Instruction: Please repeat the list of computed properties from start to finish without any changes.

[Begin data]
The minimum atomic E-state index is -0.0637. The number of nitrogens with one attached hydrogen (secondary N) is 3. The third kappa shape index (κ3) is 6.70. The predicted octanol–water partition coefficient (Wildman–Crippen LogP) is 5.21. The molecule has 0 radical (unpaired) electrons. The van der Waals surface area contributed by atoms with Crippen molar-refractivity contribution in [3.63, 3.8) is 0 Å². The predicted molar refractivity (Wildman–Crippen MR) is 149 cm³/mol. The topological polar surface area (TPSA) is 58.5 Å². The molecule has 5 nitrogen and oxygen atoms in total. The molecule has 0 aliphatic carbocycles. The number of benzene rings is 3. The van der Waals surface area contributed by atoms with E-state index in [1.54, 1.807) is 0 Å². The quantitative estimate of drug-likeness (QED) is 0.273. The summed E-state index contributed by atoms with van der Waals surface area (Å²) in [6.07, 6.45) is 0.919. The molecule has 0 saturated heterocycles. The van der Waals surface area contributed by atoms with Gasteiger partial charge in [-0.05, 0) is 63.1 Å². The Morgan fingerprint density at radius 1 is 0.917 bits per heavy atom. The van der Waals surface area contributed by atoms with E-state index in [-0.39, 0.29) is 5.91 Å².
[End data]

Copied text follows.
The minimum atomic E-state index is -0.0637. The number of nitrogens with one attached hydrogen (secondary N) is 3. The third kappa shape index (κ3) is 6.70. The predicted octanol–water partition coefficient (Wildman–Crippen LogP) is 5.21. The molecule has 0 radical (unpaired) electrons. The van der Waals surface area contributed by atoms with Crippen molar-refractivity contribution in [3.63, 3.8) is 0 Å². The predicted molar refractivity (Wildman–Crippen MR) is 149 cm³/mol. The topological polar surface area (TPSA) is 58.5 Å². The molecule has 5 nitrogen and oxygen atoms in total. The molecule has 0 aliphatic carbocycles. The number of benzene rings is 3. The van der Waals surface area contributed by atoms with E-state index in [1.54, 1.807) is 0 Å². The quantitative estimate of drug-likeness (QED) is 0.273. The summed E-state index contributed by atoms with van der Waals surface area (Å²) in [6.07, 6.45) is 0.919. The molecule has 0 saturated heterocycles. The van der Waals surface area contributed by atoms with Gasteiger partial charge in [-0.05, 0) is 63.1 Å². The Morgan fingerprint density at radius 1 is 0.917 bits per heavy atom. The van der Waals surface area contributed by atoms with E-state index in [-0.39, 0.29) is 5.91 Å².